건배 – How To Say Cheers in Korean

how to say cheers in korean

Cheers in Korean

If you visit Korea, there are certain things you will undoubtedly do, and drinking is one of those things so knowing how to say “cheers” in Korean can definitely come in handy. Koreans drink a lot, more than any other country in the world according to some sources, and Soju(소주), beer(맥주) and makgeolli (막걸리) are among the most popular beverages. Drinking is a good way to bond with both friends and strangers and toasting creates a pleasant atmosphere and makes everyone feel good (until someone drinks to much and takes of their shirt that is).  But enough talking, let’s find out how to say cheers. For this, you say:

 

The formal/polite way

 

geonbae!

in Hangul: 건배!

= cheers!

 

So this is the normal, traditional, standard (etc etc) way to say cheers in Korean. It is of Chinese origin and literally translates to “dry glass”. In case you happen to stumble upon either the Chinese or Japanese expressions, you’ll notice that they are very similar to the Korean expression. Use it with anyone so that means your boss, older people, coworkers, friends and so on.

 

wihayeo!

in Hangul: 위하여!

= cheers! (wish/hope for…)

 

This expression is a little bit different. It means “wish for” or “hope for”, but it is used while toasting just like the other expressions. It can sound a bit old-fashioned but it’s nevertheless frequently used. Normally also include what you are wishing for (such as someone’s health, good fortune) and a common expression is:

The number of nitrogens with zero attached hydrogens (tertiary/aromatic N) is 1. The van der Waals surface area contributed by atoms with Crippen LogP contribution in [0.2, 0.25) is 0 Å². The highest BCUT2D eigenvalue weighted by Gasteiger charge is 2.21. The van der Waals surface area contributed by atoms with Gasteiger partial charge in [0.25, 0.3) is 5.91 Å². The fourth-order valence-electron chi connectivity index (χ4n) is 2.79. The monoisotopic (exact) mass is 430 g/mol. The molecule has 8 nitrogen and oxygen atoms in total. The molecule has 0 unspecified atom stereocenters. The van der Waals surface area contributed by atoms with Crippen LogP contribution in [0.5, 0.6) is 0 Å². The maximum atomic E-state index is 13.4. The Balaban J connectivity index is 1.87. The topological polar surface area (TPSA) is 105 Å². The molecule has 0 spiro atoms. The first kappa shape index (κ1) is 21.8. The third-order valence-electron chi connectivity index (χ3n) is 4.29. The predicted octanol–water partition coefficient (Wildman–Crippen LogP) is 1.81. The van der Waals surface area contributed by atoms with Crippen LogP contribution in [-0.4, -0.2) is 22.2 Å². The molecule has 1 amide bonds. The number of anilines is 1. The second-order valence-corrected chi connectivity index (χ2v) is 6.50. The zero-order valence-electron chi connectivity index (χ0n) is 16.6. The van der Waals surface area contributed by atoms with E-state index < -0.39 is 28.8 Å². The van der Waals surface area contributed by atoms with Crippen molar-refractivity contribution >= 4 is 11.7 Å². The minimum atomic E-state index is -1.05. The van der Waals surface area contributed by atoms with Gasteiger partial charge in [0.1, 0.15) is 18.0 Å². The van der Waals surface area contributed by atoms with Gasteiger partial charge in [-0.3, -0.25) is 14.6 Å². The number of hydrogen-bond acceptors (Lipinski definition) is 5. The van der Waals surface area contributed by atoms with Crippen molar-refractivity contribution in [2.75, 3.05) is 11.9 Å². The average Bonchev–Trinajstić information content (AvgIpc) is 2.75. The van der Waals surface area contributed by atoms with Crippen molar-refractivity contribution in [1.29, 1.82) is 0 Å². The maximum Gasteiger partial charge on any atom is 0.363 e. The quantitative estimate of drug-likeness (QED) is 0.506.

seh-gyee-pyeong-hwa-reul wihayo!

in Hangul: 세계평화를 위하여!

= for world peace!

 

The casual/familiar way

 

zzan!

in Hangul: 짠!

= cheers

 

If you want to be one of the cool kids, you need to talk like the cool kids. And to talk like the cool kids, you need to know the slang. ‘zzan’ (or jjan, depending on how you want to romanize it) (짠) is the casual way to say “cheers” in Korean. Note, however, that use should not use this with strangers and older people. So make sure you only use it only with your close friends!

 

More vocabulary related to drinking culture

EnglishKorean
alcohol술(sul)
bar술집(sul-jib)
to drink마시다(ma-shi-da)
snack/side dish안주(an-ju)
wine와인(wa-in)

You might not like the song, but the video shows, although slightly exaggerated, how a night out drinking in Korea can look like.

This is all you need to know in order to say “cheers” in Korean. For more lessons like this one, please check out our Everyday Korean archive! If you found this lesson helpful, please like or share! And if you have any questions, please leave a comment below and we will do our best to help you out.

 

By: KimchiCloud

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